LONDON (Reuters) – Turkish one-week lira FX swaps jumped to as much as 20.25% on Wednesday, as measures by authorities to limit market volatility revived memories of the squeeze international lira trading went through in March.
The leap in the swaps rates tested two-and-a-half-month highs as dealers reported that, just as they had in March, some local banks had been advised not to lend lira to overseas counterparts.
Wednesday’s move was nowhere near as extreme. The squeeze then sent the cost of lira borrowing in swaps markets soaring past 1,000%.
This time, traders said there was no blanket freeze on lira lending from domestic Turkish banks.
“It reads like a warning that if the lira sells off again that the liquidity could be squeezed,” said TD Securities emerging market strategist Izidor Flajsman.
On Tuesday, U.S. prosecutors charged Turkish state lender Halkbank (IS:) with taking part in a multibillion-dollar scheme to evade U.S. sanctions on Iran. In response, the bank’s shares plunged.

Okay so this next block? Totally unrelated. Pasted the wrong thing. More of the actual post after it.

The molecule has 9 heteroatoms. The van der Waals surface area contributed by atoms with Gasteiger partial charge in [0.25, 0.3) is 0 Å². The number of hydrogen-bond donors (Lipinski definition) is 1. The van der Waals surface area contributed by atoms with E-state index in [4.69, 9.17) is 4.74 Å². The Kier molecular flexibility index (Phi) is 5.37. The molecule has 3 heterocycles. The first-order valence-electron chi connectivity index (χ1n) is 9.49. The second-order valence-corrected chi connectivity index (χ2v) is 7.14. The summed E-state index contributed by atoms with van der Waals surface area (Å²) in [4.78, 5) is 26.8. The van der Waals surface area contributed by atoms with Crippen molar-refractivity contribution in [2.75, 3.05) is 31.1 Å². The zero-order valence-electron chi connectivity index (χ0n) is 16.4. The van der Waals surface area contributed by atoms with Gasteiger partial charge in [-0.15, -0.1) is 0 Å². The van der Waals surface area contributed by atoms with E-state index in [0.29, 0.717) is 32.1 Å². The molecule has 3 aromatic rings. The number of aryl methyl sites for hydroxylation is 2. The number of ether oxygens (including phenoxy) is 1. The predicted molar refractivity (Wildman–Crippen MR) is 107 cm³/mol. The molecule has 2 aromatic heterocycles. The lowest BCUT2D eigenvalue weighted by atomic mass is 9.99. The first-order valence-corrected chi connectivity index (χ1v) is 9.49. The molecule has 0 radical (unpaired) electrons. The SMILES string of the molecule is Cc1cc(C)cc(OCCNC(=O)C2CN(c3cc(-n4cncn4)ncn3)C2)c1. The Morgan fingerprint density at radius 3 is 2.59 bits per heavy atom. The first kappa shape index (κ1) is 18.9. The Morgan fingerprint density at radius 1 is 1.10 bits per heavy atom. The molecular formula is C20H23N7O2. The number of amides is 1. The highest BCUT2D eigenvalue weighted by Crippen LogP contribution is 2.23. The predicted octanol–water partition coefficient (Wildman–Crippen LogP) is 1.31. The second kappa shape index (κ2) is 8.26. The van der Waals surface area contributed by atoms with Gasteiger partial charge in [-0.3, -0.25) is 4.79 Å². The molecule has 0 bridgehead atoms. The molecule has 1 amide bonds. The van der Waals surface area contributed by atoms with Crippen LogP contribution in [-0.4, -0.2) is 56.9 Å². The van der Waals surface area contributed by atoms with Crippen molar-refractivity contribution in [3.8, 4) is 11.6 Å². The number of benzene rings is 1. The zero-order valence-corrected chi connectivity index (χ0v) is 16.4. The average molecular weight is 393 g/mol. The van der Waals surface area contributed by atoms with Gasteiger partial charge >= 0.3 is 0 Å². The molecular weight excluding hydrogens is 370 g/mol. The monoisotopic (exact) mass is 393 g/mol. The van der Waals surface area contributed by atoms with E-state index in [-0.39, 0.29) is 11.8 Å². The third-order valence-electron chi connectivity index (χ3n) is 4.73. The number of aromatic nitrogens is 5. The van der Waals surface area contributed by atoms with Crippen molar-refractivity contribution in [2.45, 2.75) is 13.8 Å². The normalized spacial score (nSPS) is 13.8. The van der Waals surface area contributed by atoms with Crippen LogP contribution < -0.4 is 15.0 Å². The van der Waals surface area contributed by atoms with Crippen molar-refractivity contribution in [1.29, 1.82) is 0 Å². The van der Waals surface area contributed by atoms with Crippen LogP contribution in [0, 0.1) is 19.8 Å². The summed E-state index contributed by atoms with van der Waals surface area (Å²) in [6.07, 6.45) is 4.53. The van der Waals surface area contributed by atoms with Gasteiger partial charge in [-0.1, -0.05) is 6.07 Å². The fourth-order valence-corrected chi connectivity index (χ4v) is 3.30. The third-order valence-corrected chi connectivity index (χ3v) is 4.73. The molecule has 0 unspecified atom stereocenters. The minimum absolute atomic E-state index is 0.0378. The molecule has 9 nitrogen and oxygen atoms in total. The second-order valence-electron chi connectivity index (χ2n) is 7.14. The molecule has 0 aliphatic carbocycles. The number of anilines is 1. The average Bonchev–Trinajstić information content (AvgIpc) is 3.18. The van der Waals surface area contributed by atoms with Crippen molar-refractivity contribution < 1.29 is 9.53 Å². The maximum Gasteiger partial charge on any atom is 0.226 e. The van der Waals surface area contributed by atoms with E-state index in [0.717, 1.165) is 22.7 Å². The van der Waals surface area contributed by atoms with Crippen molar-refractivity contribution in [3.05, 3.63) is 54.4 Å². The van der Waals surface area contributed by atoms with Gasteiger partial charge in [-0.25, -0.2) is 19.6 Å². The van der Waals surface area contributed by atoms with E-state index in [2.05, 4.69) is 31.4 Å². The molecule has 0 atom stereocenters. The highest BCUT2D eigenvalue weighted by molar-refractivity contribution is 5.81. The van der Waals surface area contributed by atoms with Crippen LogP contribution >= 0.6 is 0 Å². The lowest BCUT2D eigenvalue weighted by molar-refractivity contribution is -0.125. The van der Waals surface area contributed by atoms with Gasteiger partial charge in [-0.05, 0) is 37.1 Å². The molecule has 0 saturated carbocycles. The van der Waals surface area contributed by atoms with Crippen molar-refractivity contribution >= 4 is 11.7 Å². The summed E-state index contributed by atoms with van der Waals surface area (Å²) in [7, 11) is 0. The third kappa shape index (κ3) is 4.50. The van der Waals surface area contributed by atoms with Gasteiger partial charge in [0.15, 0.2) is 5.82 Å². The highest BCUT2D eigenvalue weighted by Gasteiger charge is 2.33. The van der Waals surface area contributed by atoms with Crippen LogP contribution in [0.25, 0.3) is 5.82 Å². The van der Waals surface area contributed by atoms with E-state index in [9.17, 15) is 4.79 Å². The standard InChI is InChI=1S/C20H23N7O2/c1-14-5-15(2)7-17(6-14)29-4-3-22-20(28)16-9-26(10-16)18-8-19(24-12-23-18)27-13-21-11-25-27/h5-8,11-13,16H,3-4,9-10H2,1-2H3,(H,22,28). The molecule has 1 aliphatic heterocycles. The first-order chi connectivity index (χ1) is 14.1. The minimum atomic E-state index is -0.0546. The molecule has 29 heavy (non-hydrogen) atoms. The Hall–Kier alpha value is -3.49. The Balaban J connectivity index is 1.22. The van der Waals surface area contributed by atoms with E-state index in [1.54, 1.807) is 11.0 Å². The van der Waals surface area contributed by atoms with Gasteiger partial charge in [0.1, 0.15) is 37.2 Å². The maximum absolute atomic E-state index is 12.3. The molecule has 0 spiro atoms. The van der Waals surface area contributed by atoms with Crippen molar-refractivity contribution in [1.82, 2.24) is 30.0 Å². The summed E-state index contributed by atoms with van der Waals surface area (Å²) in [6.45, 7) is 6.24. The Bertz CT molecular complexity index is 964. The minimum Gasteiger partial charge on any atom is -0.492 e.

“Offshore” currency and swap markets are widely used because they are typically freer of central bank influence than domestic markets and international institutions generally find it easier to get credit lines with bigger banks.
But they are still vulnerable to the ebb and flow of local currency liquidity. And this — as March showed — is where authorities do retain an element of control.
Just by shutting off its funding auctions for a while and maybe doing a bit of behind-the-scenes leaning on the local lenders, the central bank could spike the swap rates and briefly seize the market.
“We see that Turkish banks’ tendency to supply lira to the swap market has fallen below the legal limit in recent days,” said one senior Turkish market banker who requested anonymity.
At the end of March, lira supply to this market by Turkish banks was reduced to zero, excluding outstanding transactions, the banker said. “We can’t say today that it has been reduced to zero, but we see a serious decline.”
Foreign banks and investors had put in measures to protect themselves from those kind of actions after being hit hard earlier in the year, the banker added.
Turkey’s BDDK regulator did not immediately comment on the lira moves.
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